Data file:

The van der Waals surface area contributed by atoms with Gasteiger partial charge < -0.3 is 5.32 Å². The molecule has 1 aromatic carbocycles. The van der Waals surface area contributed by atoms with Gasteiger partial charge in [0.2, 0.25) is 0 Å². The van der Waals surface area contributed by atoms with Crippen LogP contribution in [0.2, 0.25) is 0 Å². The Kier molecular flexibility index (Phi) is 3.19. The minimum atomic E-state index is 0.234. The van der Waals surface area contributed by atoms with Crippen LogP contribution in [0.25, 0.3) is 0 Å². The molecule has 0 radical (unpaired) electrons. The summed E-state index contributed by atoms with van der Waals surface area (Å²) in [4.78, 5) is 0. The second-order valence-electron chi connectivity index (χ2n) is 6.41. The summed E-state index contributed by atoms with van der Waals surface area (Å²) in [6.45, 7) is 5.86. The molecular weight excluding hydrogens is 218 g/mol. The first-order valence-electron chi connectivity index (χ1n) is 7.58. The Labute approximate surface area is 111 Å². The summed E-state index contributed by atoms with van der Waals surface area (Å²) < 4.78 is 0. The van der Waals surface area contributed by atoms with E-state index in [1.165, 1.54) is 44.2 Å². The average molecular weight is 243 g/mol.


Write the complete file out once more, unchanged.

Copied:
The van der Waals surface area contributed by atoms with Gasteiger partial charge < -0.3 is 5.32 Å². The molecule has 1 aromatic carbocycles. The van der Waals surface area contributed by atoms with Gasteiger partial charge in [0.2, 0.25) is 0 Å². The van der Waals surface area contributed by atoms with Crippen LogP contribution in [0.2, 0.25) is 0 Å². The Kier molecular flexibility index (Phi) is 3.19. The minimum atomic E-state index is 0.234. The van der Waals surface area contributed by atoms with Crippen LogP contribution in [0.25, 0.3) is 0 Å². The molecule has 0 radical (unpaired) electrons. The summed E-state index contributed by atoms with van der Waals surface area (Å²) in [4.78, 5) is 0. The second-order valence-electron chi connectivity index (χ2n) is 6.41. The summed E-state index contributed by atoms with van der Waals surface area (Å²) in [6.45, 7) is 5.86. The molecular weight excluding hydrogens is 218 g/mol. The first-order valence-electron chi connectivity index (χ1n) is 7.58. The Labute approximate surface area is 111 Å². The summed E-state index contributed by atoms with van der Waals surface area (Å²) < 4.78 is 0. The van der Waals surface area contributed by atoms with E-state index in [1.165, 1.54) is 44.2 Å². The average molecular weight is 243 g/mol.